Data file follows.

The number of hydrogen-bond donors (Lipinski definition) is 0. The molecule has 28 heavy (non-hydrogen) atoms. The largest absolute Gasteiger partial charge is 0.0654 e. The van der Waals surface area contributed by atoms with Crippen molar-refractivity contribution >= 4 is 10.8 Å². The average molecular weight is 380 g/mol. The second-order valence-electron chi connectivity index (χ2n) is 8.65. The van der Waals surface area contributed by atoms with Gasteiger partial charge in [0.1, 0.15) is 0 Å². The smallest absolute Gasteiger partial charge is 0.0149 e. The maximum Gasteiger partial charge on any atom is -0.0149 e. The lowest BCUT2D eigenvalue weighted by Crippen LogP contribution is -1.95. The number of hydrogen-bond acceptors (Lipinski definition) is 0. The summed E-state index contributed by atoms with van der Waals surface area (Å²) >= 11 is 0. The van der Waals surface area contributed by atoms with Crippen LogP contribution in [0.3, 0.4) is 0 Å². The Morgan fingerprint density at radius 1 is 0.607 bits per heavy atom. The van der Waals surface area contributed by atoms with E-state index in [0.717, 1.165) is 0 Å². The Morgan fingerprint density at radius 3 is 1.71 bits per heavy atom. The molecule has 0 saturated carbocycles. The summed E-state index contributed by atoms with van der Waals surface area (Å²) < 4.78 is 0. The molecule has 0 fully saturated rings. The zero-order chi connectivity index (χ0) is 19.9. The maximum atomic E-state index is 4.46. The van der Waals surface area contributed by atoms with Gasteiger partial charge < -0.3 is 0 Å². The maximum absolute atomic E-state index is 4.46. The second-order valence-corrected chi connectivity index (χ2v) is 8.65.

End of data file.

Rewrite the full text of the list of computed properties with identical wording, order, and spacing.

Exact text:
The number of hydrogen-bond donors (Lipinski definition) is 0. The molecule has 28 heavy (non-hydrogen) atoms. The largest absolute Gasteiger partial charge is 0.0654 e. The van der Waals surface area contributed by atoms with Crippen molar-refractivity contribution >= 4 is 10.8 Å². The average molecular weight is 380 g/mol. The second-order valence-electron chi connectivity index (χ2n) is 8.65. The van der Waals surface area contributed by atoms with Gasteiger partial charge in [0.1, 0.15) is 0 Å². The smallest absolute Gasteiger partial charge is 0.0149 e. The maximum Gasteiger partial charge on any atom is -0.0149 e. The lowest BCUT2D eigenvalue weighted by Crippen LogP contribution is -1.95. The number of hydrogen-bond acceptors (Lipinski definition) is 0. The summed E-state index contributed by atoms with van der Waals surface area (Å²) >= 11 is 0. The van der Waals surface area contributed by atoms with Crippen LogP contribution in [0.3, 0.4) is 0 Å². The Morgan fingerprint density at radius 1 is 0.607 bits per heavy atom. The van der Waals surface area contributed by atoms with E-state index in [0.717, 1.165) is 0 Å². The Morgan fingerprint density at radius 3 is 1.71 bits per heavy atom. The molecule has 0 saturated carbocycles. The summed E-state index contributed by atoms with van der Waals surface area (Å²) < 4.78 is 0. The molecule has 0 fully saturated rings. The zero-order chi connectivity index (χ0) is 19.9. The maximum atomic E-state index is 4.46. The van der Waals surface area contributed by atoms with Gasteiger partial charge < -0.3 is 0 Å². The maximum absolute atomic E-state index is 4.46. The second-order valence-corrected chi connectivity index (χ2v) is 8.65.